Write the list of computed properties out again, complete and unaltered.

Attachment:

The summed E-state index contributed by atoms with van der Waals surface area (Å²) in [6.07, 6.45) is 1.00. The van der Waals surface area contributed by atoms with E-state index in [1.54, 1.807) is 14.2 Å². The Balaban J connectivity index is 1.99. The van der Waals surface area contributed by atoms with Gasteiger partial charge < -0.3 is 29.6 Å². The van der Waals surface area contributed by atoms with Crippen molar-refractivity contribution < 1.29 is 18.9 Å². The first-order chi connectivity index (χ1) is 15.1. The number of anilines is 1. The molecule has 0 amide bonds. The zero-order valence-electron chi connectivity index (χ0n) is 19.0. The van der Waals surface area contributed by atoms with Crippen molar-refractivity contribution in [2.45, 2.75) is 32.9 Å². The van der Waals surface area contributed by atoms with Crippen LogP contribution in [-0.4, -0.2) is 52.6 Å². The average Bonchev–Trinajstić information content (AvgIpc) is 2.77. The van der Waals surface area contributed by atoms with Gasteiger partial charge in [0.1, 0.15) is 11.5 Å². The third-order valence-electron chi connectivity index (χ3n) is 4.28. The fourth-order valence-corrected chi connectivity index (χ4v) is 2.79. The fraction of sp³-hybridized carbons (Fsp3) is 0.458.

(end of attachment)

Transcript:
The summed E-state index contributed by atoms with van der Waals surface area (Å²) in [6.07, 6.45) is 1.00. The van der Waals surface area contributed by atoms with E-state index in [1.54, 1.807) is 14.2 Å². The Balaban J connectivity index is 1.99. The van der Waals surface area contributed by atoms with Gasteiger partial charge < -0.3 is 29.6 Å². The van der Waals surface area contributed by atoms with Crippen molar-refractivity contribution < 1.29 is 18.9 Å². The first-order chi connectivity index (χ1) is 15.1. The number of anilines is 1. The molecule has 0 amide bonds. The zero-order valence-electron chi connectivity index (χ0n) is 19.0. The van der Waals surface area contributed by atoms with Crippen molar-refractivity contribution in [2.45, 2.75) is 32.9 Å². The van der Waals surface area contributed by atoms with Crippen LogP contribution in [-0.4, -0.2) is 52.6 Å². The average Bonchev–Trinajstić information content (AvgIpc) is 2.77. The van der Waals surface area contributed by atoms with Gasteiger partial charge in [0.1, 0.15) is 11.5 Å². The third-order valence-electron chi connectivity index (χ3n) is 4.28. The fourth-order valence-corrected chi connectivity index (χ4v) is 2.79. The fraction of sp³-hybridized carbons (Fsp3) is 0.458.